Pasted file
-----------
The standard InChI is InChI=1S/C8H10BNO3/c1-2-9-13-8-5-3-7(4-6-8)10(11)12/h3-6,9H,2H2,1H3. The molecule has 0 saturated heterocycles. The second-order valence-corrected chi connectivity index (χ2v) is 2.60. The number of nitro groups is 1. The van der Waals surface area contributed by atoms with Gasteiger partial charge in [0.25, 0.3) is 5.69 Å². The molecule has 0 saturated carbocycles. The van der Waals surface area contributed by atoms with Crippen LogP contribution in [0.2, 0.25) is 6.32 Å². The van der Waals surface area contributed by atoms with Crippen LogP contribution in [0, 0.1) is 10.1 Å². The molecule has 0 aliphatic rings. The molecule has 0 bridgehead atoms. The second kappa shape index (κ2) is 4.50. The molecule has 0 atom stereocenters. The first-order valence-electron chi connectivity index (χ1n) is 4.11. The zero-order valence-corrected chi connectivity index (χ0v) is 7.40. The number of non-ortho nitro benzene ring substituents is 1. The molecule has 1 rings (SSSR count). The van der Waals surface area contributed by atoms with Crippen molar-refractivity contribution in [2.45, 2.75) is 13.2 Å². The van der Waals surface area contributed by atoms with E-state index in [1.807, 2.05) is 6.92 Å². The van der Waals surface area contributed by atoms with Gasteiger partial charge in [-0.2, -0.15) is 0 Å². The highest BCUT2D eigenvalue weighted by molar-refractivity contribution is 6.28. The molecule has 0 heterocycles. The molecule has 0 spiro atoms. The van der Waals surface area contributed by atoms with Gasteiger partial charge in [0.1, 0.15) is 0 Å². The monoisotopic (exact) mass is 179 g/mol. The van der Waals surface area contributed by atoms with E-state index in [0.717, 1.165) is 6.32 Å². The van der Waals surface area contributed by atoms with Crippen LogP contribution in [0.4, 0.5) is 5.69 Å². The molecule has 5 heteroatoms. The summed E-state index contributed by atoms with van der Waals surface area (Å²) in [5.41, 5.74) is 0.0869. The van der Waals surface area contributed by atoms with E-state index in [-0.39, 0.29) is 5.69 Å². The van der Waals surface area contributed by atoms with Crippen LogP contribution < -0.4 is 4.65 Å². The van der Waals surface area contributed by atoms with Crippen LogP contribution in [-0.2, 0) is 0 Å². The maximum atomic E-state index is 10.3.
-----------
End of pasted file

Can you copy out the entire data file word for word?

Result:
The standard InChI is InChI=1S/C8H10BNO3/c1-2-9-13-8-5-3-7(4-6-8)10(11)12/h3-6,9H,2H2,1H3. The molecule has 0 saturated heterocycles. The second-order valence-corrected chi connectivity index (χ2v) is 2.60. The number of nitro groups is 1. The van der Waals surface area contributed by atoms with Gasteiger partial charge in [0.25, 0.3) is 5.69 Å². The molecule has 0 saturated carbocycles. The van der Waals surface area contributed by atoms with Crippen LogP contribution in [0.2, 0.25) is 6.32 Å². The van der Waals surface area contributed by atoms with Crippen LogP contribution in [0, 0.1) is 10.1 Å². The molecule has 0 aliphatic rings. The molecule has 0 bridgehead atoms. The second kappa shape index (κ2) is 4.50. The molecule has 0 atom stereocenters. The first-order valence-electron chi connectivity index (χ1n) is 4.11. The zero-order valence-corrected chi connectivity index (χ0v) is 7.40. The number of non-ortho nitro benzene ring substituents is 1. The molecule has 1 rings (SSSR count). The van der Waals surface area contributed by atoms with Crippen molar-refractivity contribution in [2.45, 2.75) is 13.2 Å². The van der Waals surface area contributed by atoms with E-state index in [1.807, 2.05) is 6.92 Å². The van der Waals surface area contributed by atoms with Gasteiger partial charge in [-0.2, -0.15) is 0 Å². The highest BCUT2D eigenvalue weighted by molar-refractivity contribution is 6.28. The molecule has 0 heterocycles. The molecule has 0 spiro atoms. The van der Waals surface area contributed by atoms with Gasteiger partial charge in [0.1, 0.15) is 0 Å². The monoisotopic (exact) mass is 179 g/mol. The van der Waals surface area contributed by atoms with E-state index in [0.717, 1.165) is 6.32 Å². The van der Waals surface area contributed by atoms with Crippen LogP contribution in [0.4, 0.5) is 5.69 Å². The molecule has 5 heteroatoms. The summed E-state index contributed by atoms with van der Waals surface area (Å²) in [5.41, 5.74) is 0.0869. The van der Waals surface area contributed by atoms with E-state index in [-0.39, 0.29) is 5.69 Å². The van der Waals surface area contributed by atoms with Crippen LogP contribution < -0.4 is 4.65 Å². The van der Waals surface area contributed by atoms with Crippen LogP contribution in [-0.2, 0) is 0 Å². The maximum atomic E-state index is 10.3.